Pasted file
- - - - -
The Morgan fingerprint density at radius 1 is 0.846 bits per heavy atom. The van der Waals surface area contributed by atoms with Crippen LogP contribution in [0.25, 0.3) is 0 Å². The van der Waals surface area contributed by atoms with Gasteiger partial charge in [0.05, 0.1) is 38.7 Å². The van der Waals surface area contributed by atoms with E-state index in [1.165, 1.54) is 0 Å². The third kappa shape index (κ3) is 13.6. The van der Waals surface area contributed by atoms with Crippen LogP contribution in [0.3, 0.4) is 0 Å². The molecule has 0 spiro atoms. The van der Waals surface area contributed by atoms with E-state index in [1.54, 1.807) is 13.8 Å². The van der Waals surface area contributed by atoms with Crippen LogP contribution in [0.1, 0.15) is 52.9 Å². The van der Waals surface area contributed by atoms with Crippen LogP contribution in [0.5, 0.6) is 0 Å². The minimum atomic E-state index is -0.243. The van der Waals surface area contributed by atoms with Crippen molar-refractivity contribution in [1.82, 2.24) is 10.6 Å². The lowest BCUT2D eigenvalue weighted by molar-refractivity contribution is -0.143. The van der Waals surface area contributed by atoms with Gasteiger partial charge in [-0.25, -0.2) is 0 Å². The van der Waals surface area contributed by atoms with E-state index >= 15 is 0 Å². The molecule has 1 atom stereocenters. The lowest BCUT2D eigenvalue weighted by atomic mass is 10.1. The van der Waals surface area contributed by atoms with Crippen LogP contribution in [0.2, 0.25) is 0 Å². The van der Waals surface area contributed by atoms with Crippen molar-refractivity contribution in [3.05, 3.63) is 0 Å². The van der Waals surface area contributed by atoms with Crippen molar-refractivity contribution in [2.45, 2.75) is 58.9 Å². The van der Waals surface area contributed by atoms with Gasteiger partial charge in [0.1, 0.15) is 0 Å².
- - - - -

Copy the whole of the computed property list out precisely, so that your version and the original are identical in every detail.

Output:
The Morgan fingerprint density at radius 1 is 0.846 bits per heavy atom. The van der Waals surface area contributed by atoms with Crippen LogP contribution in [0.25, 0.3) is 0 Å². The van der Waals surface area contributed by atoms with Gasteiger partial charge in [0.05, 0.1) is 38.7 Å². The van der Waals surface area contributed by atoms with E-state index in [1.165, 1.54) is 0 Å². The third kappa shape index (κ3) is 13.6. The van der Waals surface area contributed by atoms with Crippen LogP contribution in [0.3, 0.4) is 0 Å². The molecule has 0 spiro atoms. The van der Waals surface area contributed by atoms with E-state index in [1.54, 1.807) is 13.8 Å². The van der Waals surface area contributed by atoms with Crippen LogP contribution in [0.1, 0.15) is 52.9 Å². The van der Waals surface area contributed by atoms with Crippen LogP contribution in [0.5, 0.6) is 0 Å². The minimum atomic E-state index is -0.243. The van der Waals surface area contributed by atoms with Crippen molar-refractivity contribution in [1.82, 2.24) is 10.6 Å². The lowest BCUT2D eigenvalue weighted by molar-refractivity contribution is -0.143. The van der Waals surface area contributed by atoms with Gasteiger partial charge in [-0.25, -0.2) is 0 Å². The van der Waals surface area contributed by atoms with E-state index >= 15 is 0 Å². The molecule has 1 atom stereocenters. The lowest BCUT2D eigenvalue weighted by atomic mass is 10.1. The van der Waals surface area contributed by atoms with Crippen LogP contribution in [0.2, 0.25) is 0 Å². The van der Waals surface area contributed by atoms with Crippen molar-refractivity contribution in [3.05, 3.63) is 0 Å². The van der Waals surface area contributed by atoms with Crippen molar-refractivity contribution in [2.45, 2.75) is 58.9 Å². The van der Waals surface area contributed by atoms with Gasteiger partial charge in [0.1, 0.15) is 0 Å².